Efficacy of Service Dogs as a Viable Form of Assistive Technology

Karen Frost, MBA, Shirley Fitzgerald, PhD, Diane Collins, MA, OTR/L, Natalie Sachs-Ericsson, PhD

Slide 1
Efficacy of Service Dogs as a Viable Form of Assistive Technology

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Karen Frost, MBA, Shirley Fitzgerald, PhD,

Diane Collins, MA, OTR/L,

Natalie Sachs-Ericsson, PhD

Slide2
Wheelchair Use

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Doubled between 1980 and 1990.

Has increased the need for assistive technology

Propelling wheelchairs and obtaining items out of reach requires physical exertion

Using a wheelchair can be time consuming.

Slide 3
Wheelchair Service Dogs

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Can reduce wheelchair users physical exertion in completing daily tasks

Can increase time efficiency

Provide constant companionship

Graphic Description: photo of a girl seated in a wheelchair. looking at her service dog.

Slide 4
Wheelchair Service Dogs:

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Retrieve dropped items

Open/close doors

Assist in transfers and maintaining sitting balance

Pull wheelchairs

Turn on/off fixtures

Aid with mobility issues

Graphic Description: a photo of a service dog on his hind feet, reaching a wall swith with his front paws.

Slide 5
Literature Overview

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When compared to other wheelchair users, people with disabilities who use a service dog report:

  • Improved psychological well-being.
  • Increased in number of social interactions.
  • Have more friends.

Slide 6
Cross Sectional Study

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Compares two groups:

  • Service dog owners
  • Individuals on waiting lists to receive service dogs

Inclusion Criteria:

  • 18 years of age or older
  • Use a wheelchair or scooter as primary means of mobility

Slide 7
Demographics

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Graphic Description: a table showing demographic variables. The average age of those who have a service dog is 41.69 years. The average age of those waiting for a service dog is 41.90 years. 57% of those who have a dog are female. 64% of those waiting for a dog are female. 100% of those who have a dog are caucasian. 87% of those waiting for a dog are Caucasian. Those with dogs average 25.53 years with a disability. Those waiting for a dog average 16.54 years with a disability. There were no statistice listed for the 3 other variables listed: years of education, years service dog owned and % employed.

Slide 8
Instruments Used:

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Psychosocial Aspects

  • Positive and Negative Affect Scale (PANAS)
  • Rosenberg Self Esteem (RSE)
  • Social Provisions Scale

Slide 9
Functional Status and Community Integration

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Craig Hospital Assessment and Reporting Technique (CHART)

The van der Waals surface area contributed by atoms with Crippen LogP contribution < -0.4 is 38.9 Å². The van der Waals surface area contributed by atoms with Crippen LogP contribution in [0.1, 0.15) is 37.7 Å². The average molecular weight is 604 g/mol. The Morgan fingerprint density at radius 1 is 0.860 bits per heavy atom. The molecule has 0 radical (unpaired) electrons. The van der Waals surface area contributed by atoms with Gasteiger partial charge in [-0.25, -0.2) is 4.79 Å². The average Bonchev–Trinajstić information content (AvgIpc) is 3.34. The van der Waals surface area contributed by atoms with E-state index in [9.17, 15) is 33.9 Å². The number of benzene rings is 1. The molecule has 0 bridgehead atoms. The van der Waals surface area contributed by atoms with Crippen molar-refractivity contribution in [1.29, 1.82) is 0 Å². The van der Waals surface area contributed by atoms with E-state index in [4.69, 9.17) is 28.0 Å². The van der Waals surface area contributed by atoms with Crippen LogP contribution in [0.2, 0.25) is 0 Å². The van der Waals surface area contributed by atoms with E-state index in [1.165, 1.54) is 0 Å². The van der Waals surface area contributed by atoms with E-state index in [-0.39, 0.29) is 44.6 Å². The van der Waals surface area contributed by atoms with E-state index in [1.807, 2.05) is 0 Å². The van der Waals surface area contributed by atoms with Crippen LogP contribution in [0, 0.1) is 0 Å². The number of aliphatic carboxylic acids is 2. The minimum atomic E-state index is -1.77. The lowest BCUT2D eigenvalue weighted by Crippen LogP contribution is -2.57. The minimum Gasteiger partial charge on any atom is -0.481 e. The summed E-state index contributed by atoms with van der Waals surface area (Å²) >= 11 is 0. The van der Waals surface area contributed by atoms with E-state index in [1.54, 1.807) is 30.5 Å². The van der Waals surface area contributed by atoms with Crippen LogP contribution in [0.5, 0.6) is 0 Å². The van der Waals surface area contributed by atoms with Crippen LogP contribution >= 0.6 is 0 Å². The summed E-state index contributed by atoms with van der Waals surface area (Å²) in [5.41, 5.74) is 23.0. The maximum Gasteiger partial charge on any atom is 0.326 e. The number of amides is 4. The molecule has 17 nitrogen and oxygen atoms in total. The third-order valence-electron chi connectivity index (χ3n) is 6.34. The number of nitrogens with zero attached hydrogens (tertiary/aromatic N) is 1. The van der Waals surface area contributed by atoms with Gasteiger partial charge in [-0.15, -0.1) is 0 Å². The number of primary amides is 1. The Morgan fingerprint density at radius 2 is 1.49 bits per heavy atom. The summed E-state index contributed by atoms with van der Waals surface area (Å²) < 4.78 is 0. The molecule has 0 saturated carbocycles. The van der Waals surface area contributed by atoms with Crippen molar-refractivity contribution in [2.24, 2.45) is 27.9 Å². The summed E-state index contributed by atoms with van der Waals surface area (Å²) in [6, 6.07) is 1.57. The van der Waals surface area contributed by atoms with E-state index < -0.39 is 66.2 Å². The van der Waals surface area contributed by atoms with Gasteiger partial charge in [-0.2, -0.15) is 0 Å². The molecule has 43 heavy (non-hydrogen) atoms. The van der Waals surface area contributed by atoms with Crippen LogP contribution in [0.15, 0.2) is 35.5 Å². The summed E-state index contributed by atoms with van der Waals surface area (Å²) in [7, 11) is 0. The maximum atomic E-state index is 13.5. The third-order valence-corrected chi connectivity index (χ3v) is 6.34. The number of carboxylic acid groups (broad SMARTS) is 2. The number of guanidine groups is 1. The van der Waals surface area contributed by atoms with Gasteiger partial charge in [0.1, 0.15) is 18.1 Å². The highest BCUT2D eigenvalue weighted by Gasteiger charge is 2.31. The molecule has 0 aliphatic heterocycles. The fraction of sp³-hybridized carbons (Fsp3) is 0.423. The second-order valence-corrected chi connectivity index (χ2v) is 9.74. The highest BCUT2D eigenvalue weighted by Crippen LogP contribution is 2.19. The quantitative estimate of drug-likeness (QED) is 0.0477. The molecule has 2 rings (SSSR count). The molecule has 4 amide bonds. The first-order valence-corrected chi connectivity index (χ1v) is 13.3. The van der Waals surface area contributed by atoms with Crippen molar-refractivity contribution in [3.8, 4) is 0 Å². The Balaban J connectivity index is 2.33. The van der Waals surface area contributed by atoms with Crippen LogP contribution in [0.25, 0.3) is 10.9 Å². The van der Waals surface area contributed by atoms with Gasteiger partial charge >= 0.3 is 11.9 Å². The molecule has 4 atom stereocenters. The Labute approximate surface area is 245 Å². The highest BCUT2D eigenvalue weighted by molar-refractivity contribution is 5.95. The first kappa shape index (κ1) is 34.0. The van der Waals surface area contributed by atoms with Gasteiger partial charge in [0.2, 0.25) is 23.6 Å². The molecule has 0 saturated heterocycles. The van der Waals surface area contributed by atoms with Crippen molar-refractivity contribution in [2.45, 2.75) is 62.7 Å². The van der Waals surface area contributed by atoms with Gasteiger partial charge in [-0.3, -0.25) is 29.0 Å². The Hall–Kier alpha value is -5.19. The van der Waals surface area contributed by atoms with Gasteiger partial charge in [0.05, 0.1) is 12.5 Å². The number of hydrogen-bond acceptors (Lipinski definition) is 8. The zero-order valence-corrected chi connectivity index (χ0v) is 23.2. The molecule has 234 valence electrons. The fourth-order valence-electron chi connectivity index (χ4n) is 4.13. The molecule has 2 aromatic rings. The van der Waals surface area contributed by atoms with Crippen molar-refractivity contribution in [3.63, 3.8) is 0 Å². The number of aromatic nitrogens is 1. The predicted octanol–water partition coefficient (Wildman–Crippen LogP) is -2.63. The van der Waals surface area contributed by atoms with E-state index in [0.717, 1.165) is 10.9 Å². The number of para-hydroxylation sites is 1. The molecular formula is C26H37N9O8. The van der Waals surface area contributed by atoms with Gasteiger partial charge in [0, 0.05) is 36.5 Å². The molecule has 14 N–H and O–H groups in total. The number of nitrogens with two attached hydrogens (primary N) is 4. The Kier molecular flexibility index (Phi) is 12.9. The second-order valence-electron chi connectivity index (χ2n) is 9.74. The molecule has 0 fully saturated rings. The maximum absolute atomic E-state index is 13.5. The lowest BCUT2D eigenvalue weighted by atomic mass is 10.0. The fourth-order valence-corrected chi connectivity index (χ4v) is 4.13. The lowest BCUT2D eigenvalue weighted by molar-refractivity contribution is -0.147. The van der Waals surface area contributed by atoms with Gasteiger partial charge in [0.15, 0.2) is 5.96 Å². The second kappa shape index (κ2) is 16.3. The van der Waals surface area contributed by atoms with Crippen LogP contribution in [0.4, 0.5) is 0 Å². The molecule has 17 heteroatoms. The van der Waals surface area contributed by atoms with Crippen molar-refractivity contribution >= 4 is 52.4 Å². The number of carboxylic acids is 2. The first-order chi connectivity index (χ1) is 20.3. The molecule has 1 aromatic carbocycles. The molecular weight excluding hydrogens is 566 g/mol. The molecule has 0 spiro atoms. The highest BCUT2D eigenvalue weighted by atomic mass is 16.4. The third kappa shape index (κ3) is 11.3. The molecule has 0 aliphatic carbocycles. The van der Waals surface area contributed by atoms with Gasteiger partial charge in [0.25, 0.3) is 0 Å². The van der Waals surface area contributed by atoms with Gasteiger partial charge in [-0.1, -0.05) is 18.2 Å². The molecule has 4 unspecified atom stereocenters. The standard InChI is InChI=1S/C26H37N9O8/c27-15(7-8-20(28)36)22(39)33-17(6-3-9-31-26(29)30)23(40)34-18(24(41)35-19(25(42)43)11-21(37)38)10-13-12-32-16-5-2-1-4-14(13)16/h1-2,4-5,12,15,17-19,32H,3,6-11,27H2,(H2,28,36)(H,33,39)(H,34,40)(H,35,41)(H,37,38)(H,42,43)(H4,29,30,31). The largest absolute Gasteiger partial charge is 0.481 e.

Slide 10
Statistics:

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SAS was used to perform statistical analysis.

Continuous variables: t-tests and F statistics

Categorical variables: Chi Square

Slide 11
Results

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No significant differences between groups with respect to age, gender, race, or years of disability

S-Dog subjects who are not employed more likely to self-report their employment status as due to personal choice, as compared to unemployed NO-Sdog subjects who are more likely to self-report their employment status as due to disability.

Slide 12
Analysis of Psychosocial Measures:

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PANAS

  • S-Dog subjects had greater positive affect scores (38.09 ± 5.2) & less negative affect scores (15.52 ± 4.13) as compared to the NO-SDog group (means = 34.35 ± 7.07 and 17.97 ± 6.55 respectively)

Slide 13
Analysis of Psychosocial Measures:

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Rosenberg Self-Esteem Scale

  • S-Dog subjects exhibited modestly higher scores on the RSE (33.13 ± 3.61) as compared to the NO-SDog group (29.8 ± 5.8).

Slide 14
Discussion

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Results indicate that service dogs facilitate positive psychosocial characteristics in their owners including feeling enthusiastic and alert, and having a better self-esteem. Furthermore, service dogs mediate their owners’ feelings of anger, guilt and fear.

Graphic Description: photo of two service dogs seated side by side.

The End

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Updated: March 12, 2002

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Please note: This information is provided a archival information from the Rehabilitation Engineering Research Center on Wheeled Mobility from 1993 to 2002.

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